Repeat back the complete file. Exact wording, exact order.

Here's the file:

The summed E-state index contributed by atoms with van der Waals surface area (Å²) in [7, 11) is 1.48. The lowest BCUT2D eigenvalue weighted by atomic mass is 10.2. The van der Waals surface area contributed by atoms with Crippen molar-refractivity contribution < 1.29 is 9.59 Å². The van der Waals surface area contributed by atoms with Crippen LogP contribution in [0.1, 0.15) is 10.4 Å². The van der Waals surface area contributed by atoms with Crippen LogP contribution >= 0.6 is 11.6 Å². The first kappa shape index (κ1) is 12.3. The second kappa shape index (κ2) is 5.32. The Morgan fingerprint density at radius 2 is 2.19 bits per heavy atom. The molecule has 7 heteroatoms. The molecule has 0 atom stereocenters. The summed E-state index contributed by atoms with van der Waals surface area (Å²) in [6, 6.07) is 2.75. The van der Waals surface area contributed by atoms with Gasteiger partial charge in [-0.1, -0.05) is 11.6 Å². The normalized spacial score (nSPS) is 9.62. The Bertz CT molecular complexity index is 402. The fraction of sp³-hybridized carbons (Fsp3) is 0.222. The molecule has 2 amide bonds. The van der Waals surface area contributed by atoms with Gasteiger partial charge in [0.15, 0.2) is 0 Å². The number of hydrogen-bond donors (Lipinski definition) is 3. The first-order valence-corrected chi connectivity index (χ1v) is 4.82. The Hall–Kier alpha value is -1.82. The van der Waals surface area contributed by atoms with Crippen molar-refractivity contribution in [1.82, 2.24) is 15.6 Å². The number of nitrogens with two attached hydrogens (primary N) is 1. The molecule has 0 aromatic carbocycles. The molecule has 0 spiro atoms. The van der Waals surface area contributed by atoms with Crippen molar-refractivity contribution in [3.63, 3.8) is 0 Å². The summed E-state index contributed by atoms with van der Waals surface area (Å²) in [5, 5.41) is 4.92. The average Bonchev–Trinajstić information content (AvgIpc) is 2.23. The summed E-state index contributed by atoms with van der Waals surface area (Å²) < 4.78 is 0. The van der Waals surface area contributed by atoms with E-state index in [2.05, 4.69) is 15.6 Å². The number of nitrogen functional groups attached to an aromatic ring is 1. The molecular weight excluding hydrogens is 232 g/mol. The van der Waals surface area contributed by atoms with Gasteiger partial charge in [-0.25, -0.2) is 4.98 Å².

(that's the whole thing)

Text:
The summed E-state index contributed by atoms with van der Waals surface area (Å²) in [7, 11) is 1.48. The lowest BCUT2D eigenvalue weighted by atomic mass is 10.2. The van der Waals surface area contributed by atoms with Crippen molar-refractivity contribution < 1.29 is 9.59 Å². The van der Waals surface area contributed by atoms with Crippen LogP contribution in [0.1, 0.15) is 10.4 Å². The van der Waals surface area contributed by atoms with Crippen LogP contribution >= 0.6 is 11.6 Å². The first kappa shape index (κ1) is 12.3. The second kappa shape index (κ2) is 5.32. The Morgan fingerprint density at radius 2 is 2.19 bits per heavy atom. The molecule has 7 heteroatoms. The molecule has 0 atom stereocenters. The summed E-state index contributed by atoms with van der Waals surface area (Å²) in [6, 6.07) is 2.75. The van der Waals surface area contributed by atoms with Gasteiger partial charge in [-0.1, -0.05) is 11.6 Å². The normalized spacial score (nSPS) is 9.62. The Bertz CT molecular complexity index is 402. The fraction of sp³-hybridized carbons (Fsp3) is 0.222. The molecule has 2 amide bonds. The van der Waals surface area contributed by atoms with Gasteiger partial charge in [0.15, 0.2) is 0 Å². The number of hydrogen-bond donors (Lipinski definition) is 3. The first-order valence-corrected chi connectivity index (χ1v) is 4.82. The Hall–Kier alpha value is -1.82. The van der Waals surface area contributed by atoms with Crippen molar-refractivity contribution in [1.82, 2.24) is 15.6 Å². The number of nitrogens with two attached hydrogens (primary N) is 1. The molecule has 0 aromatic carbocycles. The molecule has 0 spiro atoms. The van der Waals surface area contributed by atoms with Crippen molar-refractivity contribution in [3.63, 3.8) is 0 Å². The summed E-state index contributed by atoms with van der Waals surface area (Å²) in [5, 5.41) is 4.92. The average Bonchev–Trinajstić information content (AvgIpc) is 2.23. The summed E-state index contributed by atoms with van der Waals surface area (Å²) < 4.78 is 0. The van der Waals surface area contributed by atoms with E-state index in [2.05, 4.69) is 15.6 Å². The number of nitrogen functional groups attached to an aromatic ring is 1. The molecular weight excluding hydrogens is 232 g/mol. The van der Waals surface area contributed by atoms with Gasteiger partial charge in [-0.25, -0.2) is 4.98 Å².